Drupal Theme Primer Part 2: Using Stable and Classy as Base Themes

Published Aug 3, 2021
Updated Apr 10, 2023
By Simon
Table of contents

This article use Classy theme to add classes to the Drupal markup. Even though you can still use Classy theme in Drupal 10 by using the Classy contributed theme it is now suggested to use the Starterkit theme to get the same markup. Since Startertkit is a fork of Classy, where I talk about Classy you can also read this as Starterkit. I will be updating this article to reflect the changes in the coming months.


In Part 1, Drupal Theme Primer Part 1: Creating a Drupal Sub-theme, we learnt how to make a child theme or more correctly in Drupal lingo a sub-theme and we also looked at the minimum needed to create a unique look to the Olivero theme. As I also pointed out we have a lot of options available to create and place content on our Drupal site without needing to modify the theme.

In this second part, we will take what we learnt from part 1 and modify it to start with a blank canvas. We will look at the raw output of a vanilla Drupal site, the stable theme and then look at classy theme which adds BEM style classes to the element. While looking at both Stable and Classy we will also look at:

  • What markup is provided?
  • The regions that come with these themes
  • The order in which they are rendered to the screen.

All this will be done without creating any template files. We will look at template files in part 3 when we looking at adding and naming our own regions.

As you will see later we will add the regions to our info file as theme regions aren't inherited from the sub-theme and as such come directly from the Drupal default regions. I won't go into great detail here as it is an advanced topic. However, all you need to know is if you don't add the regions to the info file, on the block layout page they will appear in somewhat random order. More on this later.

Setting Stable as a Base Theme

Stable is the raw output of Drupal unless you decide to write your own theme. Stable is hidden in the UI as the intention of it is to be used as a base theme.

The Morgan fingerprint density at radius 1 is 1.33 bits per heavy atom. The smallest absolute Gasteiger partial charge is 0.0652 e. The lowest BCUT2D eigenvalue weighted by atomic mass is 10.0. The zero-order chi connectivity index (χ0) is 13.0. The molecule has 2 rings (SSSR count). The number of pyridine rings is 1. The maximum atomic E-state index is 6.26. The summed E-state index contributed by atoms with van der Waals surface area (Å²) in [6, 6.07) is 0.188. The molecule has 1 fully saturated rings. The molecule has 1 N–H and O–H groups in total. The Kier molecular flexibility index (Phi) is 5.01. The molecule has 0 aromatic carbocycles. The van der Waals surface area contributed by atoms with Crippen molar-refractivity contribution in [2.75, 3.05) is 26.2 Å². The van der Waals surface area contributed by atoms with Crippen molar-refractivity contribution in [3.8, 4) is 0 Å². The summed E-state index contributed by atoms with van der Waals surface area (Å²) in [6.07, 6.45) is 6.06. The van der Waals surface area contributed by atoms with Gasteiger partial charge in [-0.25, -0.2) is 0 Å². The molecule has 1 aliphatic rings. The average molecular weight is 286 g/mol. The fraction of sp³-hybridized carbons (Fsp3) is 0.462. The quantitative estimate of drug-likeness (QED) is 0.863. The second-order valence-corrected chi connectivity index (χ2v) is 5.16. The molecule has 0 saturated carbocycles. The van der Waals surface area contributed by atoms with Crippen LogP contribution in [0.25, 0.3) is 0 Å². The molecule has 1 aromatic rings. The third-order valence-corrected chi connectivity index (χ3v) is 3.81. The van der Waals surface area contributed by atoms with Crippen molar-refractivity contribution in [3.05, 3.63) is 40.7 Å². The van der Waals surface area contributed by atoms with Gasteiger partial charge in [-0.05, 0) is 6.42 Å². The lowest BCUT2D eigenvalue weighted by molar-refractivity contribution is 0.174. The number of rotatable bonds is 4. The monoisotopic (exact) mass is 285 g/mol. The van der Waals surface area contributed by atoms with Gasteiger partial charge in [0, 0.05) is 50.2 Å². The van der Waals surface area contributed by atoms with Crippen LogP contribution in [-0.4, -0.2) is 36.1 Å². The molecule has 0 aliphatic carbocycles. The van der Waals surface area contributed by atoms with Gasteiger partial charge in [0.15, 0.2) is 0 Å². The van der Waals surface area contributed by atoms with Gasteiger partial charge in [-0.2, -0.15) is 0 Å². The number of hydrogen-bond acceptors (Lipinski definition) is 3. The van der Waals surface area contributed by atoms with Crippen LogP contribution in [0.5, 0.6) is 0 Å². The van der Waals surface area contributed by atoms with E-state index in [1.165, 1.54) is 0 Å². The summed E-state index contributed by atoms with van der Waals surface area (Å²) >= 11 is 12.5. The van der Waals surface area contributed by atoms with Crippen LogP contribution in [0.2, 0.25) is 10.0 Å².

To use Stable all we need to do is grab our theme from part 1 and change the base theme property in the info YAML file. Might as well change the description while we are at it.

name: Kodomo 2.0
type: theme
-base theme: olivero
+base theme: stable
-description: 'Kodomo; minor overrides to Olivero, a clean, accessible, and flexible Drupal front-end theme.'
+description: 'Kodomo; A simple theme based off Drupal core Stable theme.'
alt text: 'Screenshot of Kodomo 2.0, Drupal front-end theme.'

If you now upload the theme info file you will see all the great functionality and styling of Olivero has gone, but our modified CSS is still in tacked. Not looking that great either with that green background! Time to remove our custom styles and start from scratch.

In Drupal 9 we have the option to use Stable 9, but if you go with Classy as we will look at in the next section of this article you will be using Stable.

The Output in HTML 5

Okay, we have removed the styles so we have a very basic page generated. As illustrated below it has no styles at all. However, if you look closer you will see that everything rendered to the screen is nicely wrapped in markup and the nice thing about the markup is it is HTML5. This is a good start.

drupal stable theme semantic HTML with rendered display
Semantic HTML, can you spot the header, main aside elements. No style in rendered output including default browser serif font. Perfect canvas!

The markup also has some very basic classes added up and over of the semantic HTML 5 elements. Below is an example of what you get and you can see it for yourself by using the inspector in the browsers developer tools.

custom druapl sub-theme layout wrappers inherited from stable